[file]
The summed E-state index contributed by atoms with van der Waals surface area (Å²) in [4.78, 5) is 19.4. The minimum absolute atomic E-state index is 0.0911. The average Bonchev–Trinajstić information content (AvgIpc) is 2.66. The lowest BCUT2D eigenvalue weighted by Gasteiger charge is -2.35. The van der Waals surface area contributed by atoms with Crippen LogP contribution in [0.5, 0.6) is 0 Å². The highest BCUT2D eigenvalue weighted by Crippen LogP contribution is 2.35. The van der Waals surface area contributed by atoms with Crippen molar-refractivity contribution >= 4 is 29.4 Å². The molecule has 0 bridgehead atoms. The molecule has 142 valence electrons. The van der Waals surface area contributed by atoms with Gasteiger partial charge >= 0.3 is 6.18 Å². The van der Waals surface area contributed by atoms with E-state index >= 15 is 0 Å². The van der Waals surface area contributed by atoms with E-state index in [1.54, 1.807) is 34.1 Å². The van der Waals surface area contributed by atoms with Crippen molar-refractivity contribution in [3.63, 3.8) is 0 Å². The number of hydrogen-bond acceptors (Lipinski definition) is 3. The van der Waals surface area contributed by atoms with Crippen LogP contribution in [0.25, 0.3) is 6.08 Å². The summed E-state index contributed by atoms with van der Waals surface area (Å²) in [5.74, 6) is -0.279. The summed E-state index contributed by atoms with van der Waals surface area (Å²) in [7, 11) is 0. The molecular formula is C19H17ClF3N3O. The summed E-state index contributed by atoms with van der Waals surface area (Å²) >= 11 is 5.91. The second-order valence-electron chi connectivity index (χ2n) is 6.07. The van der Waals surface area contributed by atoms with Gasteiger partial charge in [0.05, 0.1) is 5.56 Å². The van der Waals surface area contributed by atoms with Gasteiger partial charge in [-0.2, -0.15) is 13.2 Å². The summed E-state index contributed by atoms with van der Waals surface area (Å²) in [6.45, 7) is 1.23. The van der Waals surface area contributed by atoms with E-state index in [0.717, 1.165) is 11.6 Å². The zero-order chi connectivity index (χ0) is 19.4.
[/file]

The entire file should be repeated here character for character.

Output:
The summed E-state index contributed by atoms with van der Waals surface area (Å²) in [4.78, 5) is 19.4. The minimum absolute atomic E-state index is 0.0911. The average Bonchev–Trinajstić information content (AvgIpc) is 2.66. The lowest BCUT2D eigenvalue weighted by Gasteiger charge is -2.35. The van der Waals surface area contributed by atoms with Crippen LogP contribution in [0.5, 0.6) is 0 Å². The highest BCUT2D eigenvalue weighted by Crippen LogP contribution is 2.35. The van der Waals surface area contributed by atoms with Crippen molar-refractivity contribution >= 4 is 29.4 Å². The molecule has 0 bridgehead atoms. The molecule has 142 valence electrons. The van der Waals surface area contributed by atoms with Gasteiger partial charge >= 0.3 is 6.18 Å². The van der Waals surface area contributed by atoms with E-state index >= 15 is 0 Å². The van der Waals surface area contributed by atoms with E-state index in [1.54, 1.807) is 34.1 Å². The van der Waals surface area contributed by atoms with Crippen molar-refractivity contribution in [3.63, 3.8) is 0 Å². The number of hydrogen-bond acceptors (Lipinski definition) is 3. The van der Waals surface area contributed by atoms with Crippen LogP contribution in [0.25, 0.3) is 6.08 Å². The summed E-state index contributed by atoms with van der Waals surface area (Å²) in [5.74, 6) is -0.279. The summed E-state index contributed by atoms with van der Waals surface area (Å²) in [7, 11) is 0. The molecular formula is C19H17ClF3N3O. The summed E-state index contributed by atoms with van der Waals surface area (Å²) >= 11 is 5.91. The second-order valence-electron chi connectivity index (χ2n) is 6.07. The van der Waals surface area contributed by atoms with Gasteiger partial charge in [0.05, 0.1) is 5.56 Å². The van der Waals surface area contributed by atoms with Gasteiger partial charge in [-0.2, -0.15) is 13.2 Å². The summed E-state index contributed by atoms with van der Waals surface area (Å²) in [6.45, 7) is 1.23. The van der Waals surface area contributed by atoms with E-state index in [0.717, 1.165) is 11.6 Å². The zero-order chi connectivity index (χ0) is 19.4.